Also Known as: Johann Georg Albert Hofmann
Weissenberg, Germany 1880
New York, New York 1966
- Paris, France
- Provincetown, Massachusetts
- Munich, Germany
Hans Hofmann, Gloucester, Massachusetts, Peter A. Juley & Son Collection, Smithsonian American Art Museum J0001704
Hans Hofmann with his class at the Hawthorne Studio, Provincetown, Massachusetts, ca. 1935, Peter A. Juley & Son Collection, Smithsonian American Art Museum J0120468
Courtesy Photographs of Artists Collection I, Archives of American Art, Smithsonian Institution.
Luce Artist Quote
"In me there develops a real relationship to my paintings, and this is mostly a poetic relationship because what my paintings say is poetry. This is poetry expressed in color."
Hofmann, 1966, interview by Irma Jaffe, Archives of American Art, quoted in Yohe, ed., Hans Hofmann, 2002
Painter. A German American, Hofmann was a leading Abstract Expressionist painter and was considered to be one of the greatest twentieth century teachers. He directed his own school in Munich and taught at both the University of California at Berkeley and his own school in New York. Hofmann's talent was recognized in retrospectives at the Baltimore Museum of Art (1954), the Whitney Museum of Art (1957), and the Museum of Modern Art (1963).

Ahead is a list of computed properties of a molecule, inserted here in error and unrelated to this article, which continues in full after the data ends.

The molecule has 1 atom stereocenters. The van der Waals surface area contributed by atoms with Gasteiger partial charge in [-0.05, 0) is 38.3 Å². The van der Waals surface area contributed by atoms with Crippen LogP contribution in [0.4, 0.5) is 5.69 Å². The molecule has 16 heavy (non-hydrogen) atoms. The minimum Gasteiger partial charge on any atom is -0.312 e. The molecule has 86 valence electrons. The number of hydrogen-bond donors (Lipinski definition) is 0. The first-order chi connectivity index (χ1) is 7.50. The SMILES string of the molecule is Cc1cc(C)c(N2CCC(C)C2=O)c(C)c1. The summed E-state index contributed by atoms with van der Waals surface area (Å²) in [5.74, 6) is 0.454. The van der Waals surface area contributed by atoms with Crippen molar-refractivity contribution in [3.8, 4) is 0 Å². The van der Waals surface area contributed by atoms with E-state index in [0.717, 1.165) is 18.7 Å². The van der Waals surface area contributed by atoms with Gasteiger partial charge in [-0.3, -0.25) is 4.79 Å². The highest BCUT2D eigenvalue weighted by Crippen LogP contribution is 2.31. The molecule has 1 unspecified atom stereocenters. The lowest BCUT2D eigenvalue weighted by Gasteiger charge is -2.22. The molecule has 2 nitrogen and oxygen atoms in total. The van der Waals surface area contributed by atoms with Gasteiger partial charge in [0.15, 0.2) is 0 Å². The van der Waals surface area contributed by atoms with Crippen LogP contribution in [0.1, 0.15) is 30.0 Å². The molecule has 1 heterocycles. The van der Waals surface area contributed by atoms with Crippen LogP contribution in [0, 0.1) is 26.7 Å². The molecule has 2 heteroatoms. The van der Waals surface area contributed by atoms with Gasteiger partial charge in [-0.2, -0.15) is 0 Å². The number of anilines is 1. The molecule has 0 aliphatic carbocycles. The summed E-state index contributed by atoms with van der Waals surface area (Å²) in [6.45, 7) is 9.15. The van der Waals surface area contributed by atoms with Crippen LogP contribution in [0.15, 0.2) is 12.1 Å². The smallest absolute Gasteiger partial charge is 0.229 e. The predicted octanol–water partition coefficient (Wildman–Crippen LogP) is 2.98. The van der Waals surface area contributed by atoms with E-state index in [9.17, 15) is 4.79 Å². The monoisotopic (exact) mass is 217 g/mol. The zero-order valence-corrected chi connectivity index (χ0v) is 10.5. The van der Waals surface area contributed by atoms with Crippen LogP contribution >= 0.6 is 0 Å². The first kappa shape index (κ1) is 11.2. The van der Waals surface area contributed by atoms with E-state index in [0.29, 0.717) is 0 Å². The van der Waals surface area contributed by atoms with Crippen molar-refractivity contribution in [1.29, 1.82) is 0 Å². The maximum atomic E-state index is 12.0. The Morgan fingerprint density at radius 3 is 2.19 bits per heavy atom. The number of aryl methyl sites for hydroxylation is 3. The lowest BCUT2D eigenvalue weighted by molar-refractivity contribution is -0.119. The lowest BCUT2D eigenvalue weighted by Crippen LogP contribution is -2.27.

Joan Stahl American Artists in Photographic Portraits from the Peter A. Juley & Son Collection (Washington, D.C. and Mineola, New York: National Museum of American Art and Dover Publications, Inc., 1995)
Luce Artist Biography
Considered a master and forefather of abstract expressionism, Hans Hofmann grew up in Germany and as a young man worked for the Bavarian state. He decided to study art, however, and spent ten years in Paris, befriending such European modernists as Pablo Picasso and Robert Delaunay. When World War I broke out, he was unable to enlist because of a weak lung and decided to teach instead, opening the Hans Hofmann School of Fine Arts in Munich. In the early 1930s he moved the school to New York and taught summer classes in Provincetown, Massachusetts, where his teaching would influence a generation of American artists. Hofmann continued to paint while he taught, creating vibrant, abstract images that explored “color, light and form in the rhythm of life.” One of his students, Frank Stella, believed that Hofmann was “the greatest art teacher of the century.” (Stella, “Art of the Century,” quoted in Yohe, ed., Hans Hofmann, 2002)